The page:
Strength Training on Hills
by: Eric Brown
Strength Training. Most of us have read about strength training and it usually involves spending 1-2 hours a day, 2-3 days a week in the gym pumping iron. Not your cup of tea! Well there is an alternative and much cheaper and satisfying way for distance runners - hill running. Using your own body weight as the resistance. Hill running builds strength in the legs, helps to increase stride length, improves racing ability. and builds mental toughness. Hill running is a specific kind of training stimulus and should be introduced into your training program gradually.
There are 3 kinds of hill running for distance runners. One is a series of gentle uphills and downhills as part of a cross country run. Another is a series of runs up a long but manageable hill. The third is a speed session up a short steep hill. Not only does hill running increase the stress at any given pace due to the extra work to overcome elevation changes, but also requires the use of the arms, legs and trunk in a manner different than in level running. The vigorous arm, shoulder and trunk muscle action from hill running cannot be duplicated on the track. It closely mimics the muscular activity required for sudden pace changes when overtaking or putting in the Hollywood finish.
Attacking hills in a long run provides a constantly recurring challenge. Each hill is an obstacle to overcome. This challenge simulates racing. conditioning the mind and body in a specific and practical way.
Long repetitions up hills of around 1 in 10 for around 90 seconds to 2 minutes duration is an excellent way of improving aerobic and anaerobic power. Start this session bv warming up with a 2 mile (3km) easy jog, then for the first session do 3-4 hills followed by a 2 mile (3km) cool down. Repeat the session once a week for 3 weeks to a maximum of eight hills. When done at level anaerobic pace, the added stress of the incline, may be physiologically similar to aerobic capacity interval runs building mental and physical strength.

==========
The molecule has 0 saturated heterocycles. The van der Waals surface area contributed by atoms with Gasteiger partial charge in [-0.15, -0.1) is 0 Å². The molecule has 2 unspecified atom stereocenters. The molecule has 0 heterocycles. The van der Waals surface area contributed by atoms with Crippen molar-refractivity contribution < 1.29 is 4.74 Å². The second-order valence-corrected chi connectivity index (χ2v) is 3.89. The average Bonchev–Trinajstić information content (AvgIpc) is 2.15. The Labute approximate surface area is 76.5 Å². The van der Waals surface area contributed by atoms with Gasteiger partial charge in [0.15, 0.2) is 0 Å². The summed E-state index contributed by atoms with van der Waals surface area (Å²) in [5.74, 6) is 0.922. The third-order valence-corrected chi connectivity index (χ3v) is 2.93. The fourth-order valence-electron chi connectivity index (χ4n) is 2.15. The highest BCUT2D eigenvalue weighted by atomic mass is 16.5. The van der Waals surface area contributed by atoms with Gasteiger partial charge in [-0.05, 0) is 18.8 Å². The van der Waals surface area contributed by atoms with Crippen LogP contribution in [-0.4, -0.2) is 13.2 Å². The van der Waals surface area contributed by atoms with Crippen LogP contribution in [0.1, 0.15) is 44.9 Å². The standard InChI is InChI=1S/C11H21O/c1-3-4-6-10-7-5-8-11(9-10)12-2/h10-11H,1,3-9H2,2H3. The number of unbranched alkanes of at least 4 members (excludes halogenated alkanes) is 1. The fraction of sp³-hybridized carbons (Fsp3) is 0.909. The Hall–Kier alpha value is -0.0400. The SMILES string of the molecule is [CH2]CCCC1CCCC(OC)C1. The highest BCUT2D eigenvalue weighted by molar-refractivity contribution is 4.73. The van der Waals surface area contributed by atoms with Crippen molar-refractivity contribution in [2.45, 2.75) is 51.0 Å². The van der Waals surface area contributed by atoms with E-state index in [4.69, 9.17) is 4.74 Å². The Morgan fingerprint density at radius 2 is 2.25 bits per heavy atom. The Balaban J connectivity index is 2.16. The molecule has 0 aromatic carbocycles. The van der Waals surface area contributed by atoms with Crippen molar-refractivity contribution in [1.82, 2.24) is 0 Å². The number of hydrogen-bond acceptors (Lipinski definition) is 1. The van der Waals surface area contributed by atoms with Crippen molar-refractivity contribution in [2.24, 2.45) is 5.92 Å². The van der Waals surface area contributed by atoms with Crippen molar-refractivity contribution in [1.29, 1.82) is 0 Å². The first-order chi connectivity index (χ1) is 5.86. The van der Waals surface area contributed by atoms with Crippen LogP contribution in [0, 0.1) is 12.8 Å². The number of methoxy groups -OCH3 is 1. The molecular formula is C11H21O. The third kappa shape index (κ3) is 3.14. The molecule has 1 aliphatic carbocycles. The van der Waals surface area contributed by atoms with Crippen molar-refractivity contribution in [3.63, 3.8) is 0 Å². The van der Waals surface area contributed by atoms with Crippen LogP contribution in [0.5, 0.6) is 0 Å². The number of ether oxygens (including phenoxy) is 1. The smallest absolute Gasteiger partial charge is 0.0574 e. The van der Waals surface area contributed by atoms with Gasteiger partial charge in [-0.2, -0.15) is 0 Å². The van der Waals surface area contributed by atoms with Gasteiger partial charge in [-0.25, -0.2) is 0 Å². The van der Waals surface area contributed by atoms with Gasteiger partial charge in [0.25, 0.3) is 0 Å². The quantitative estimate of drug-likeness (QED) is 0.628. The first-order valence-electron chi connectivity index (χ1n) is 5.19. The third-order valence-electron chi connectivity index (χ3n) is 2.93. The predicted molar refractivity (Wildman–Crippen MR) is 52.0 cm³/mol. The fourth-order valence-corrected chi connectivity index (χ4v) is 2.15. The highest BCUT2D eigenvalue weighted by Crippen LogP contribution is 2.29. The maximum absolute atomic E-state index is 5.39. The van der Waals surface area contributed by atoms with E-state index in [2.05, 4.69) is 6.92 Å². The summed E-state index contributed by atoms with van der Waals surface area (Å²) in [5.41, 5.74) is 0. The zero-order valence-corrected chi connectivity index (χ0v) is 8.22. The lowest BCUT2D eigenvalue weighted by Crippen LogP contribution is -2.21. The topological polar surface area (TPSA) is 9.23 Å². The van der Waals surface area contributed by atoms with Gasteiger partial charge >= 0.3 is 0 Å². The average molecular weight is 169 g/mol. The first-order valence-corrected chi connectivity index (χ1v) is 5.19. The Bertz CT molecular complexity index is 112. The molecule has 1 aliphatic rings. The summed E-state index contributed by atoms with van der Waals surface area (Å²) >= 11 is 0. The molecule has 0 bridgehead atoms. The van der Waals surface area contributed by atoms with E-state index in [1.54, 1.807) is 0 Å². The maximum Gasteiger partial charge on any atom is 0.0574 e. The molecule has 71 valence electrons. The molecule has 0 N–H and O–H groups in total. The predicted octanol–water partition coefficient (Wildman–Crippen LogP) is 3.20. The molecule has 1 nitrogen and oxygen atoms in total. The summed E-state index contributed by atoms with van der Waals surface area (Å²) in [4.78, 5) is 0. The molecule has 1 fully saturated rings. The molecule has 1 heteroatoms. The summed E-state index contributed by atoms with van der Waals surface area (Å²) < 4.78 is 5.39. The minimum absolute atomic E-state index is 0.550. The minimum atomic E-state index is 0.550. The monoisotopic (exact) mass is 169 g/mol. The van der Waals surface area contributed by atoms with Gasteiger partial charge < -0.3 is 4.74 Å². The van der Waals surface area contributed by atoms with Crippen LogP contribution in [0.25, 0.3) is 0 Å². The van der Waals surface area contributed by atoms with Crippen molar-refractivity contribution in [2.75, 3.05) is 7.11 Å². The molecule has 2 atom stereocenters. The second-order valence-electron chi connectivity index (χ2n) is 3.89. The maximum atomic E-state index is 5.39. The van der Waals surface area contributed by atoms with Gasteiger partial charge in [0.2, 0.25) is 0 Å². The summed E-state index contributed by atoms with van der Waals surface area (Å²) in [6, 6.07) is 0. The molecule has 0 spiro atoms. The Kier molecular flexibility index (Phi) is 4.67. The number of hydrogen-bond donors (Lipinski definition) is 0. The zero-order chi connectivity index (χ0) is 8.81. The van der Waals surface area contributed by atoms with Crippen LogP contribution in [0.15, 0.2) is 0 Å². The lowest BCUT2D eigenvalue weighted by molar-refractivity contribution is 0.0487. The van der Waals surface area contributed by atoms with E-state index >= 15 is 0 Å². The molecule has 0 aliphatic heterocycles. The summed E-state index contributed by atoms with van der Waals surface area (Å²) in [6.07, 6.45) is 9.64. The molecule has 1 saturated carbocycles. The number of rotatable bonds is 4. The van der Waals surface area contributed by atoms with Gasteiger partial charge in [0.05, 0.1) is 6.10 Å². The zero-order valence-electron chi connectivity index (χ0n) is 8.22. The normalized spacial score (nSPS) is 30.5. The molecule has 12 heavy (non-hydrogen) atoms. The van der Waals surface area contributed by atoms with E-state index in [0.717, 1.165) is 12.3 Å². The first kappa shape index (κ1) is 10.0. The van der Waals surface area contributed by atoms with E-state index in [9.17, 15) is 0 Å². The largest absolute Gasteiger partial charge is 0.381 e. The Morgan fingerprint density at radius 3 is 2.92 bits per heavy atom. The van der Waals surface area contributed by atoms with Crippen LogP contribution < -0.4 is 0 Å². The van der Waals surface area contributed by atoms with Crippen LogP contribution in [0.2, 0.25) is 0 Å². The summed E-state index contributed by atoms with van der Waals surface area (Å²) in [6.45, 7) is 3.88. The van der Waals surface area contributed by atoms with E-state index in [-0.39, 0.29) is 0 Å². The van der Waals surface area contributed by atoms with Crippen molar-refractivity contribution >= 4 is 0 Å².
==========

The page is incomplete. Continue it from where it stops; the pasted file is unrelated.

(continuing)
Short hill sessions run quickly, can be done on a 1 in 6 hill with a short jog back down recovery, making this a predominantly anaerobic session. A very exaggerated bouncy running style with a quick, powerful knee lift and toe off, are all important elements for a sudden change in pace for those Hollywood finishes. Start the session off with a good warm up then do one set of 8 hills only increasing the number of reps when 8 can be done in full control of a bouncy style (knee lift and toe off). Increase by 2 each week until 2 sets of 8 reps can be completed with 5 mins rest between each set. Don't worry about times, powerful and controllable hill running is the aim.
Spend some time on the first two hill sessions, training strength and endurance before attempting the speed sessions. Don't rush into hill training. Allow your body time to adapt as you should always do with any change of training regime.
Eric Brown, Cool Running Australia, 18.09.97